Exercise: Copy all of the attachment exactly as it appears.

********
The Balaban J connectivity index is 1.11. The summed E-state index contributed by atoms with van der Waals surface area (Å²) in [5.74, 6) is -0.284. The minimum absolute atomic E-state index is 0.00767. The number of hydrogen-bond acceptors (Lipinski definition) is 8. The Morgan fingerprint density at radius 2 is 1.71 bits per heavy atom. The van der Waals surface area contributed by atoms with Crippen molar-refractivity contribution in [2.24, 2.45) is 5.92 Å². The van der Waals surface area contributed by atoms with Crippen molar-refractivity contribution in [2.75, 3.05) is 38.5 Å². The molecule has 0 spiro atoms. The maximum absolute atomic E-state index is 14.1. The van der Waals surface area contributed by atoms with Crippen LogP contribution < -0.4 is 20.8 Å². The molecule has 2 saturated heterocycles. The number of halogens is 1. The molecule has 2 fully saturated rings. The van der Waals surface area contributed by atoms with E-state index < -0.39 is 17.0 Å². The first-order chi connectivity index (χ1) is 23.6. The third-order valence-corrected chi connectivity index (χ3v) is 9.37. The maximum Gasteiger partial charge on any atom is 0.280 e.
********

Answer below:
The Balaban J connectivity index is 1.11. The summed E-state index contributed by atoms with van der Waals surface area (Å²) in [5.74, 6) is -0.284. The minimum absolute atomic E-state index is 0.00767. The number of hydrogen-bond acceptors (Lipinski definition) is 8. The Morgan fingerprint density at radius 2 is 1.71 bits per heavy atom. The van der Waals surface area contributed by atoms with Crippen molar-refractivity contribution in [2.24, 2.45) is 5.92 Å². The van der Waals surface area contributed by atoms with Crippen molar-refractivity contribution in [2.75, 3.05) is 38.5 Å². The molecule has 0 spiro atoms. The maximum absolute atomic E-state index is 14.1. The van der Waals surface area contributed by atoms with Crippen LogP contribution < -0.4 is 20.8 Å². The molecule has 2 saturated heterocycles. The number of halogens is 1. The molecule has 2 fully saturated rings. The van der Waals surface area contributed by atoms with E-state index < -0.39 is 17.0 Å². The first-order chi connectivity index (χ1) is 23.6. The third-order valence-corrected chi connectivity index (χ3v) is 9.37. The maximum Gasteiger partial charge on any atom is 0.280 e.